IN many ways, Finance minister Mthuli Ncube’s policies have dragged Zimbabwe back to the swamps.
On his appointment as Treasury boss in 2018, Ncube was a beacon of hope to a country that had been on its knees for decades. When he hinted that he was not keen to revert to the Zimbabwe dollar, entire communities were happy.
They had experienced the difference that a stable currency makes when economies make the right decisions.
For a decade from 2009-2018, Zimbabwe had switched to a multi-currency regime after a 500 billion percent inflation destroyed the domestic unit in 2008.
The decimation precipitated a humanitarian scourge marked by food shortages and de-industrialisation.
Talk of the return of a domestic currency created goose-bumps for many. It would also be ill timing as the import cover was still way below three months, and exports, at about US$3 billion annually fell short of the levels required to rebuild an economy that was sick on all fronts. Many benchmarks had not been reached.
But in a shock move, Ncube announced the return of the Zimbabwe dollar — the currency that he had condemned in 2019.
The backlash was quick and terrifying — inflation ticked up at deadly pace. The Zimbabwe dollar suffered a big battering on the black market, and prices of goods rocketed.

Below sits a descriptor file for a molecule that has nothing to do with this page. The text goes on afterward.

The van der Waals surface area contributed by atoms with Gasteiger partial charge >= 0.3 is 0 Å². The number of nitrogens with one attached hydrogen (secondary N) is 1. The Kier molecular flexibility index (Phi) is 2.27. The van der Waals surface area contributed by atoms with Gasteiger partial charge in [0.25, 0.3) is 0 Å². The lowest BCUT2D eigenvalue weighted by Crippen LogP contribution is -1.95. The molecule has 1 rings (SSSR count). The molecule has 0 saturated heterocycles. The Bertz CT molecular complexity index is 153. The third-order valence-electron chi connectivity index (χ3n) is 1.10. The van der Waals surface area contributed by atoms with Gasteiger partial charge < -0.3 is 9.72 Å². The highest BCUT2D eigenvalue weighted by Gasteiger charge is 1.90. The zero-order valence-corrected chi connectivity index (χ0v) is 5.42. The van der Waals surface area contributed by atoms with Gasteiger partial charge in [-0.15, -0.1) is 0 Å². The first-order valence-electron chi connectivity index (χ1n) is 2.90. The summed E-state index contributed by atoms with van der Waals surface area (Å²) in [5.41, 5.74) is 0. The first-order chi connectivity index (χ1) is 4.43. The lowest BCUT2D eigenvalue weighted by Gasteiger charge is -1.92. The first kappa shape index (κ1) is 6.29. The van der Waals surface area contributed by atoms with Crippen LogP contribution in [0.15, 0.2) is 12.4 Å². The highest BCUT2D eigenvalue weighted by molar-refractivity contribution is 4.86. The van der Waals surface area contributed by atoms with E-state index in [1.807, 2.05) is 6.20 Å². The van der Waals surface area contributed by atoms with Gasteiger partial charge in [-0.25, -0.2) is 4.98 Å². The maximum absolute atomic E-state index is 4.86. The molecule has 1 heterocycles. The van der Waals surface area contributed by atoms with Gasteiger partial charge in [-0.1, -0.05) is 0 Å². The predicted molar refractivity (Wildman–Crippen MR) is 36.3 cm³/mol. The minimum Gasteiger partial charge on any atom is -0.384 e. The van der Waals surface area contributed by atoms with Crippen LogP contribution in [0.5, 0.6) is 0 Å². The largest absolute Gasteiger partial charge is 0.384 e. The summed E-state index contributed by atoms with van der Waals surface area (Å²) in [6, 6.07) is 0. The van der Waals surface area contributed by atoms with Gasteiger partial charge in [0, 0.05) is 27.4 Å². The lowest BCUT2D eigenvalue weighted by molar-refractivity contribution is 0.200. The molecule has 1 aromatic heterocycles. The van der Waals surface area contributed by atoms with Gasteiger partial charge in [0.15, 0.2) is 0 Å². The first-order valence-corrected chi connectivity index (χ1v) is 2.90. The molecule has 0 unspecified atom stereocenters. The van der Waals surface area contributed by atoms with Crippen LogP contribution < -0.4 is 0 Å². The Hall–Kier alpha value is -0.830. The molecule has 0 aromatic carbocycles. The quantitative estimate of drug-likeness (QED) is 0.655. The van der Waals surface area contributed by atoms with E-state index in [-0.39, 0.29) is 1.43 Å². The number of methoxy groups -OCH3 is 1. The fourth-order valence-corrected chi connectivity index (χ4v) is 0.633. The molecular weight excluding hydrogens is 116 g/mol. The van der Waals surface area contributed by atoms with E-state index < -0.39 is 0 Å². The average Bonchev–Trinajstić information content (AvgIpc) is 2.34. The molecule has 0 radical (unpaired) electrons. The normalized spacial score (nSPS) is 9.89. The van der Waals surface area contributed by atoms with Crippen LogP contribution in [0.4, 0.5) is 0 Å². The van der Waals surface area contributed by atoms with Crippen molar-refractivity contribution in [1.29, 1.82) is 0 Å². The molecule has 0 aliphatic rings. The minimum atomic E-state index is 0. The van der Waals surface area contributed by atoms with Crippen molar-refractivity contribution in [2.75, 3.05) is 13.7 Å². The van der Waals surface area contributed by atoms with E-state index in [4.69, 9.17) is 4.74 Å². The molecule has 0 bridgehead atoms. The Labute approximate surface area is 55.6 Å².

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At about ZW$200 000 (about US$317) per month today, the cost of living for a basic family is worrying. But there are no clear plans to pull it back to sustainable levels.
Zimbabwe’s crisis has been compounded by the slow return to industrial recovery, itself an offshoot of depressed spending.
Instead of intervening to limit the damage on business and consumers, Ncube added salt to injury when in 2018, he slapped the nation with the Intermediated Money Transfer Tax (IMTT), under which he takes 2% of every transaction worth between ZW$10 000 (about US$16) and ZW$500 000 (about US$790) and gives to government.
It is understandable that given the diminishing cake, the minister has little room to swing.
But unleashing a tax regime that collects money from business and consumers at every twist and turn is one of the worst moves a government can do. As we report elsewhere, chief executive officers are still throwing caution, as they did when IMTT was introduced in 2018, that this tax must either be scrapped or reduced.
It is rare to have a single action debated for four years.
The debate that has surrounded IMTT since 2018 demonstrates just how it has held back the recovery that all Zimbabweans yearn for.
It does not mean that Zimbabwe has run out of options to fund its budget. It is the minister who is demonstrating that he is running out of his depths.
There are so many ways that taxes and fiscal revenues can be raised without punishing an already strangled market.
Ncube just needs to cast his eyes wider and realise how the elite have spirited away gold and other resources for selfish personal gain.